Greetings, Beyond the Box Score! My name is Jesse, and I also write for the Twins over at the SB Nation site Twinkie Town. For my first post I'm going right to the well, and hitting up my favorite player of baseball's modern era: Ken Griffey Jr.
Entering his twentieth season, Ken Griffey Jr. is 38 years old. It's bizarre to realize that baseball's Golden Boy is nearing the end of his career. Sure, he can play another few years--he can play as long as he wants. But it's strange knowing that sooner rather than later, those numbers that at one time were skyrocketing at astronomical proportions will cease to climb. How much longer can The Kid continue his quest for baseball immortality?
At least through his age-38 season. By the time most baseball players reach their 38th birthday, they're well into the stages of decline (if they're playing at all). On Junior's 38th birthday he was prepping for Thanksgiving, and we already know he doesn't fall into the "most baseball players" category. Beyond that it's pure speculation, but PECOTA projects Griffey will play through 2011 before leaving the game. Let's browse through a handful of his career comps to see how they fared.
Paul O'Neill, 2001
O'Neill's last season was in 2001, and was still a solid offensive contributor. He's no Junior, but the fact that he was able to maintain his productivity is a good sign.
Fred McGriff, 2002
This was McGriff's last productive season, posting an 125 OPS+. Fred isn't going to make the Hall of Fame, but is a great candidate for the Hall of Very Good for a Very Long Time. While he regressed from '01 to '02, he was still a dangerous bat to have in the lineup. If Griffey could replicate McGriff's line above, it would be a good year.
Cliff Johnson, 1986
Johnson was never a star, but he was usually an efficient hitter. Even in his final season, at age 38, he posted a .110 OPS+ and a very reasonable .274 EQA. A year like this would be disappointing for Griffey, as a steep decline in power like this would signal an end to his career closer to 2008 than PECOTA's anticipated 2011.
Luis Gonzales, 2006
Gonzales had a nice, slow decline in his numbers going on prior to his injury-truncated 2007 campaign. His numbers in '06 certainly weren't bad for a 38-year old, and he racked up a ridiculous number of doubles. He's still playing (with the Marlins this season), giving more credibility to the belief that Junior can play when he's 40. Griffey putting up a line like this would, again, signal a drastic power and significant on-base skill reduction; but it does prove that players at age-38 can remain as relatively productive as they had been at age-37.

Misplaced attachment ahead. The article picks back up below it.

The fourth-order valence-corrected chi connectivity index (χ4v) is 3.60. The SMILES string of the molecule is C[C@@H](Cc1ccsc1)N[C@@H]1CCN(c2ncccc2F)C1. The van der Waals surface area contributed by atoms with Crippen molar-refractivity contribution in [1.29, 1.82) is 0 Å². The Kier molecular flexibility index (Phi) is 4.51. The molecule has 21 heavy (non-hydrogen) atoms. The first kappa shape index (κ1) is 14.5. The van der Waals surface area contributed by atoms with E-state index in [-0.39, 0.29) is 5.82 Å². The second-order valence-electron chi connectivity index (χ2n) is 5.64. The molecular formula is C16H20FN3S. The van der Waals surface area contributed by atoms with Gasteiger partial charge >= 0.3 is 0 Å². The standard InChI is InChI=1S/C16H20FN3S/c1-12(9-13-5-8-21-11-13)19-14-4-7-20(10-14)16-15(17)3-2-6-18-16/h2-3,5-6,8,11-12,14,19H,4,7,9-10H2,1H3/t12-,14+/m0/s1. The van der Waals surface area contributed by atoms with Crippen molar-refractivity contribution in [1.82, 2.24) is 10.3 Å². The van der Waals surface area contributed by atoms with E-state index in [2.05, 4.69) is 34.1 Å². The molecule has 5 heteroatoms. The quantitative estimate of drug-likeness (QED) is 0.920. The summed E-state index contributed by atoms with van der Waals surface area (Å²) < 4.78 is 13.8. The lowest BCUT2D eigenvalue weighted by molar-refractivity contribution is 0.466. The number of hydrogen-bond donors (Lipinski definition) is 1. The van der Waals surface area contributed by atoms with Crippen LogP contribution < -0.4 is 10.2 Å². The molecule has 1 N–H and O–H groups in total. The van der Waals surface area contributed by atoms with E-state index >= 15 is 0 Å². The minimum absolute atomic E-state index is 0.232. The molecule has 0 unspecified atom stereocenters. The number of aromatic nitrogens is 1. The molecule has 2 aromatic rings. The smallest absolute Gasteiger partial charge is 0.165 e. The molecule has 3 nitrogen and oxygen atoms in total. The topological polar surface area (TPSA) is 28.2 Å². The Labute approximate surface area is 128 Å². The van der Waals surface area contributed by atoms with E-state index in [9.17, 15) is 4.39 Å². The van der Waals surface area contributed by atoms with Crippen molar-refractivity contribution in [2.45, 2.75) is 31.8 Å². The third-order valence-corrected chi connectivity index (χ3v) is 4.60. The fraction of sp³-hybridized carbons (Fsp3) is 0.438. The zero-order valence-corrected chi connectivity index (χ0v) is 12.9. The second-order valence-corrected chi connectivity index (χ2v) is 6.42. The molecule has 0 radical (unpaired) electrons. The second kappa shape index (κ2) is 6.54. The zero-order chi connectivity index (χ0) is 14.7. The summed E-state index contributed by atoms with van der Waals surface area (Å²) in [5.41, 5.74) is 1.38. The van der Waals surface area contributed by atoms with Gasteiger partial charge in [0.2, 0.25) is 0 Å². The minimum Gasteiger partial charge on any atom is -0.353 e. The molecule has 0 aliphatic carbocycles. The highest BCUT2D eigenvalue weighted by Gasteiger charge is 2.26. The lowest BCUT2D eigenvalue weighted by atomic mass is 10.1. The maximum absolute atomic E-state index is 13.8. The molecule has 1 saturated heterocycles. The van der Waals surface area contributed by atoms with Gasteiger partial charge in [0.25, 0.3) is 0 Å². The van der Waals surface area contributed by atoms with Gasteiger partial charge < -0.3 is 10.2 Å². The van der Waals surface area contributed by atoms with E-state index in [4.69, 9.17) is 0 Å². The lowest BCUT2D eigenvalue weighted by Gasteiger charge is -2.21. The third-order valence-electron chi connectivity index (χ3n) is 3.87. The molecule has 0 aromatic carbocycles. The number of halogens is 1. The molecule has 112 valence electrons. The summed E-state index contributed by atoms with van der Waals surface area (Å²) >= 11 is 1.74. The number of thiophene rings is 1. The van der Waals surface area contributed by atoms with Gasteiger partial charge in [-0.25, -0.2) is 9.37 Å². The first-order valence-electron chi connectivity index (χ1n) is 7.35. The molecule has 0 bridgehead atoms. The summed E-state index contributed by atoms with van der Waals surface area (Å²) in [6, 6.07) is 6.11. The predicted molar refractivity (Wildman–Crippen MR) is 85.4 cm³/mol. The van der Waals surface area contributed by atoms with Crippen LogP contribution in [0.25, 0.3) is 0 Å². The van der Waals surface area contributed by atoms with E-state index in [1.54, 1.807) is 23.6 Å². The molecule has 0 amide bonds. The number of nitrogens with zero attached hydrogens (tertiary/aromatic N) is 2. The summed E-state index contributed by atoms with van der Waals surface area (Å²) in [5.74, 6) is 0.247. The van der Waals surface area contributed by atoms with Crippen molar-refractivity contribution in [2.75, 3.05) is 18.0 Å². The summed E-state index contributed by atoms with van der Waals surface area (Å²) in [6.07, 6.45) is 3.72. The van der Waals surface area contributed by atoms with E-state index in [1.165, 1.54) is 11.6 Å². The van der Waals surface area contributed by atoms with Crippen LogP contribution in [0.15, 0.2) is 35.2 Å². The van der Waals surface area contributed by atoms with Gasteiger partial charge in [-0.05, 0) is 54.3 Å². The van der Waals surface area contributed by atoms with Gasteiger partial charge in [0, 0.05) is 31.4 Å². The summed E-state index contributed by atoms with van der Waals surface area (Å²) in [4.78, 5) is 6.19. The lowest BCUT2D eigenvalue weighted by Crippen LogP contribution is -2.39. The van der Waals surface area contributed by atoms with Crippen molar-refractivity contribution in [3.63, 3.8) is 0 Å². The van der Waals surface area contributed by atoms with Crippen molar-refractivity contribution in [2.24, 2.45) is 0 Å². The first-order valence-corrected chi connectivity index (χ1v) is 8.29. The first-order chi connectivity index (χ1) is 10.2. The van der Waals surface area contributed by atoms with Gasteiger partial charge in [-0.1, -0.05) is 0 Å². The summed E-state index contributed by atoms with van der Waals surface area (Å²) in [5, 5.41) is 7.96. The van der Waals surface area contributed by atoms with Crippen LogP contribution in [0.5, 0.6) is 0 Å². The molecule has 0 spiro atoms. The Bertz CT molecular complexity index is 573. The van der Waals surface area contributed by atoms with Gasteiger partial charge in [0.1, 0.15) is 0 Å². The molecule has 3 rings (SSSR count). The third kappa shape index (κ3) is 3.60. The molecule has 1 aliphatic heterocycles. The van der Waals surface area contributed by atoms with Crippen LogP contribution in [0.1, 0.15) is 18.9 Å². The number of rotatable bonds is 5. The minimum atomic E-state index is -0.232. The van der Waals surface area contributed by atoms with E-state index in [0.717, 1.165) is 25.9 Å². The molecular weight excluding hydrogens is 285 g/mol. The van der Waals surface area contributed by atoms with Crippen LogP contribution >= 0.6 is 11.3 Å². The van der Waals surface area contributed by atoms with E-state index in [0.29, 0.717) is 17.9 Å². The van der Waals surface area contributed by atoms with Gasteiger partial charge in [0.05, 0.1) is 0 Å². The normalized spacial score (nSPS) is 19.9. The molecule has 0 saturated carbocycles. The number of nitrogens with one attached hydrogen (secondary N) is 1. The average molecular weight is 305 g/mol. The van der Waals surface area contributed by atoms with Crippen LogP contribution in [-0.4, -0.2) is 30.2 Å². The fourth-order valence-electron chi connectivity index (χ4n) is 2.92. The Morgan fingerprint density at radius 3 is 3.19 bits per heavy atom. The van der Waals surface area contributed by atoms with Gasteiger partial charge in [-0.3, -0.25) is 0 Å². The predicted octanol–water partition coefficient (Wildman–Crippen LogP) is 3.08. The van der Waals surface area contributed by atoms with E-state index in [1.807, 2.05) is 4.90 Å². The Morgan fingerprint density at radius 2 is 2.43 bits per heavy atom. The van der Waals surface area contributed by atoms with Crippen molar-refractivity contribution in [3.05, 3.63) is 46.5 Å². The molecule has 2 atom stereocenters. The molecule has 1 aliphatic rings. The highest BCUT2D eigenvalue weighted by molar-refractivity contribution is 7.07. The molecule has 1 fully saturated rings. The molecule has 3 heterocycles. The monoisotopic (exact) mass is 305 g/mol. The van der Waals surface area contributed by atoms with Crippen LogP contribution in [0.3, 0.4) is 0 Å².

Larry Walker, 2005
Once again we're looking at a player who was out of baseball following his age-38 campaign. Walker's last couple of seasons were littered with minor scrapes and days off, something Griffey could identify with, but he remained a force to be reckoned with when in the lineup. An OPS+ of 130 at this stage of anyone's career is impressive.
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Generally, there are two types of position players who are still heavily involved in the game at the age of 38: potential Hall of Famers, and scrappy infielders who have been able to find a job due more to versatility and a lack of better options than their own talents (you tell me how Jeff Reboulet played until he was 39). We know which one of those Griffey is, but again this isn't about how great he's been historically; it's about how long he can continue to grace our summer.
Baseballreference.com does something similar to PECOTA, in that they generate a couple of comparative lists. For comparative purposes, let's see what age each of the players on those lists played to.
Similar Batters: Sammy Sosa (39, still active); Gary Sheffield (39, still active); Mickey Mantle (36); Mike Schmidt (39); Jeff Bagwell (37); Fred McGriff (40); Willie Stargell (42); Frank Thomas (40, still active); Eddie Mathews (36); Reggie Jackson (41)
While all these players have greatness in common, not all of them were necessarily productive at the tails of their careers. It's a truth in baseball as it's a truth in life: when you get to a certain age, performance suffers. How and when are the questions that matter, and things come to an end even for the historically magnificent. They even will come to an end for a player with one of baseball's sweetest swings ever.
A select few can continue to take productive plate appearances, even into their late 30's and sometimes even into their 40's. We know that if Junior can keep himself off the disabled list, he'll be able to play into his 40's if he so chooses. It's at this point in his career where productivity and the decision to remain active in the game go hand-in-hand, and it becomes a precarious dance to see if the numbers continue to justify his playing time.
PECOTA projects Griffey's weighted mean at .268/.350.481 in 435 plate appearances. While I want to be more optimistic than this, it's a very reasonable forecast. Over the last couple seasons Griffey's been hitting fewer line drives, more pop-ups and is in a decline with his home run rates. Last season only 13.2% of his fly balls were home runs, which is only a hair above average. If these peripherals continue to decline at this rate, PECOTA's projection of Griffey playing through 2011 may actually be optimistic.
In any era of baseball it's been common to see great players continue on into their 40's; it's often expected. But no matter what happens to him health-wise, his numbers will continue their ebb. All we can hope for is one more ball, one more home run, one more season.
My projection: 4 more years, 92 more home runs, 479 more hits.